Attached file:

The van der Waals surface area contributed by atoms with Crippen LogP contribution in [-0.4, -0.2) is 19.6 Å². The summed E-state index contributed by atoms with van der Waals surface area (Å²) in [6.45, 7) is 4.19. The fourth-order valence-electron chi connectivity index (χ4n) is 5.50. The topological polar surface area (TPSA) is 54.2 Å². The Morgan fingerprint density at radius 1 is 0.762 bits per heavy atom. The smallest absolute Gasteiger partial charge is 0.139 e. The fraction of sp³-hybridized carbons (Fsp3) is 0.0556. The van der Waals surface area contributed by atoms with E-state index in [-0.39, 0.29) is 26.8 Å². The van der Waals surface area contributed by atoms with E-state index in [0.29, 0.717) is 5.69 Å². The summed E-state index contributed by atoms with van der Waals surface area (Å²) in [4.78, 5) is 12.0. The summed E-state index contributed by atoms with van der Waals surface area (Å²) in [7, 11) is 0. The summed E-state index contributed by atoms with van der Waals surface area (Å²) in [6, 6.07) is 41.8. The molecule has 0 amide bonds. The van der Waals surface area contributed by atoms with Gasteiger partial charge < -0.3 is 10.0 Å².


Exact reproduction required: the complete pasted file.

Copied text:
The van der Waals surface area contributed by atoms with Crippen LogP contribution in [-0.4, -0.2) is 19.6 Å². The summed E-state index contributed by atoms with van der Waals surface area (Å²) in [6.45, 7) is 4.19. The fourth-order valence-electron chi connectivity index (χ4n) is 5.50. The topological polar surface area (TPSA) is 54.2 Å². The Morgan fingerprint density at radius 1 is 0.762 bits per heavy atom. The smallest absolute Gasteiger partial charge is 0.139 e. The fraction of sp³-hybridized carbons (Fsp3) is 0.0556. The van der Waals surface area contributed by atoms with E-state index in [-0.39, 0.29) is 26.8 Å². The van der Waals surface area contributed by atoms with E-state index in [0.29, 0.717) is 5.69 Å². The summed E-state index contributed by atoms with van der Waals surface area (Å²) in [4.78, 5) is 12.0. The summed E-state index contributed by atoms with van der Waals surface area (Å²) in [7, 11) is 0. The summed E-state index contributed by atoms with van der Waals surface area (Å²) in [6, 6.07) is 41.8. The molecule has 0 amide bonds. The van der Waals surface area contributed by atoms with Gasteiger partial charge < -0.3 is 10.0 Å².